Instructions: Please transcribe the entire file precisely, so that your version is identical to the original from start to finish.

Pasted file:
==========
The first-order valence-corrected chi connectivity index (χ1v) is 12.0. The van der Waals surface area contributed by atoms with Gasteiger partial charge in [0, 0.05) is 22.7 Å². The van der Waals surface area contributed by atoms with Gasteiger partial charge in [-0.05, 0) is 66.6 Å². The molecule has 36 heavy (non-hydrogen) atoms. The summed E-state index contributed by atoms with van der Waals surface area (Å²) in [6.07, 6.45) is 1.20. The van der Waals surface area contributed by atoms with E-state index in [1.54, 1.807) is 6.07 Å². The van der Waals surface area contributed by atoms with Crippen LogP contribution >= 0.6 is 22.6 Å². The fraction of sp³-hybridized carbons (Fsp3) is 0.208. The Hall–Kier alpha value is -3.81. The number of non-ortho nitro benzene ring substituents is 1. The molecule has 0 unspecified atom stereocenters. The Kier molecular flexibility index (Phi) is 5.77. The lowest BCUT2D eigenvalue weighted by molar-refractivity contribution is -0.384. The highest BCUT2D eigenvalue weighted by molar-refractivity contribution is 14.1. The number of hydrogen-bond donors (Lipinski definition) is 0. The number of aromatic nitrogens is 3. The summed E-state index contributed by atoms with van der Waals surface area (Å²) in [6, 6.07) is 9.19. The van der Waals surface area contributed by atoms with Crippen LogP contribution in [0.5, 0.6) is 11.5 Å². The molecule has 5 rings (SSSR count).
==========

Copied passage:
The first-order valence-corrected chi connectivity index (χ1v) is 12.0. The van der Waals surface area contributed by atoms with Gasteiger partial charge in [0, 0.05) is 22.7 Å². The van der Waals surface area contributed by atoms with Gasteiger partial charge in [-0.05, 0) is 66.6 Å². The molecule has 36 heavy (non-hydrogen) atoms. The summed E-state index contributed by atoms with van der Waals surface area (Å²) in [6.07, 6.45) is 1.20. The van der Waals surface area contributed by atoms with E-state index in [1.54, 1.807) is 6.07 Å². The van der Waals surface area contributed by atoms with Crippen LogP contribution >= 0.6 is 22.6 Å². The fraction of sp³-hybridized carbons (Fsp3) is 0.208. The Hall–Kier alpha value is -3.81. The number of non-ortho nitro benzene ring substituents is 1. The molecule has 0 unspecified atom stereocenters. The Kier molecular flexibility index (Phi) is 5.77. The lowest BCUT2D eigenvalue weighted by molar-refractivity contribution is -0.384. The highest BCUT2D eigenvalue weighted by molar-refractivity contribution is 14.1. The number of hydrogen-bond donors (Lipinski definition) is 0. The number of aromatic nitrogens is 3. The summed E-state index contributed by atoms with van der Waals surface area (Å²) in [6, 6.07) is 9.19. The van der Waals surface area contributed by atoms with Crippen LogP contribution in [0.5, 0.6) is 11.5 Å². The molecule has 5 rings (SSSR count).